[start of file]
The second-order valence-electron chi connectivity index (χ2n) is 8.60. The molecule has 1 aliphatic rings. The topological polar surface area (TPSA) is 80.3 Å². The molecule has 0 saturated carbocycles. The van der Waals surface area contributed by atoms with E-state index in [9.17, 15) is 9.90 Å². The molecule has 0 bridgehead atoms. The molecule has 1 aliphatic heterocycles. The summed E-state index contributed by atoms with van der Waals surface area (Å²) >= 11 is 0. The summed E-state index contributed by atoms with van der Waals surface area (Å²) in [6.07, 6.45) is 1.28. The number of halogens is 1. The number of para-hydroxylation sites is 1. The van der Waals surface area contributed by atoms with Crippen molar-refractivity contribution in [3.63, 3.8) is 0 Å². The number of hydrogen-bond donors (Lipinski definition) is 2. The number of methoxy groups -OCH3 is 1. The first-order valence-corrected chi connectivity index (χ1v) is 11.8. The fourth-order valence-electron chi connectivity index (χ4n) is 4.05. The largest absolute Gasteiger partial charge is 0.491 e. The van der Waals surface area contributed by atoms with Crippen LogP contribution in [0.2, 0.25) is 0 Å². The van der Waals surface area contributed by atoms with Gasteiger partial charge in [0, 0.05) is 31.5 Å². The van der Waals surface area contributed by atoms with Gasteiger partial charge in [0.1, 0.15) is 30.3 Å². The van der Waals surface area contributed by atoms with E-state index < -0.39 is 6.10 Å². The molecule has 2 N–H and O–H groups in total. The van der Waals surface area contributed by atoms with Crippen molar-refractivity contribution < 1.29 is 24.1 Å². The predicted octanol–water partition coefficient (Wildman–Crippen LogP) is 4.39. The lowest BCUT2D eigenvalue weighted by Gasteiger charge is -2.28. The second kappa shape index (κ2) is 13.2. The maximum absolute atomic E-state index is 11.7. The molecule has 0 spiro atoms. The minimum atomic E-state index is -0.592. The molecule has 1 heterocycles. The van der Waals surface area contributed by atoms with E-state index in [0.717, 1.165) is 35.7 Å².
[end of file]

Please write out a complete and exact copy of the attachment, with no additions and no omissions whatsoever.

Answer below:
The second-order valence-electron chi connectivity index (χ2n) is 8.60. The molecule has 1 aliphatic rings. The topological polar surface area (TPSA) is 80.3 Å². The molecule has 0 saturated carbocycles. The van der Waals surface area contributed by atoms with E-state index in [9.17, 15) is 9.90 Å². The molecule has 0 bridgehead atoms. The molecule has 1 aliphatic heterocycles. The summed E-state index contributed by atoms with van der Waals surface area (Å²) >= 11 is 0. The summed E-state index contributed by atoms with van der Waals surface area (Å²) in [6.07, 6.45) is 1.28. The number of halogens is 1. The number of para-hydroxylation sites is 1. The van der Waals surface area contributed by atoms with Crippen molar-refractivity contribution in [3.63, 3.8) is 0 Å². The number of hydrogen-bond donors (Lipinski definition) is 2. The number of methoxy groups -OCH3 is 1. The first-order valence-corrected chi connectivity index (χ1v) is 11.8. The fourth-order valence-electron chi connectivity index (χ4n) is 4.05. The largest absolute Gasteiger partial charge is 0.491 e. The van der Waals surface area contributed by atoms with Crippen LogP contribution in [0.2, 0.25) is 0 Å². The van der Waals surface area contributed by atoms with Gasteiger partial charge in [0, 0.05) is 31.5 Å². The van der Waals surface area contributed by atoms with Gasteiger partial charge in [0.1, 0.15) is 30.3 Å². The van der Waals surface area contributed by atoms with E-state index < -0.39 is 6.10 Å². The molecule has 2 N–H and O–H groups in total. The van der Waals surface area contributed by atoms with Crippen molar-refractivity contribution < 1.29 is 24.1 Å². The predicted octanol–water partition coefficient (Wildman–Crippen LogP) is 4.39. The lowest BCUT2D eigenvalue weighted by Gasteiger charge is -2.28. The second kappa shape index (κ2) is 13.2. The maximum absolute atomic E-state index is 11.7. The molecule has 0 spiro atoms. The minimum atomic E-state index is -0.592. The molecule has 1 heterocycles. The van der Waals surface area contributed by atoms with E-state index in [0.717, 1.165) is 35.7 Å².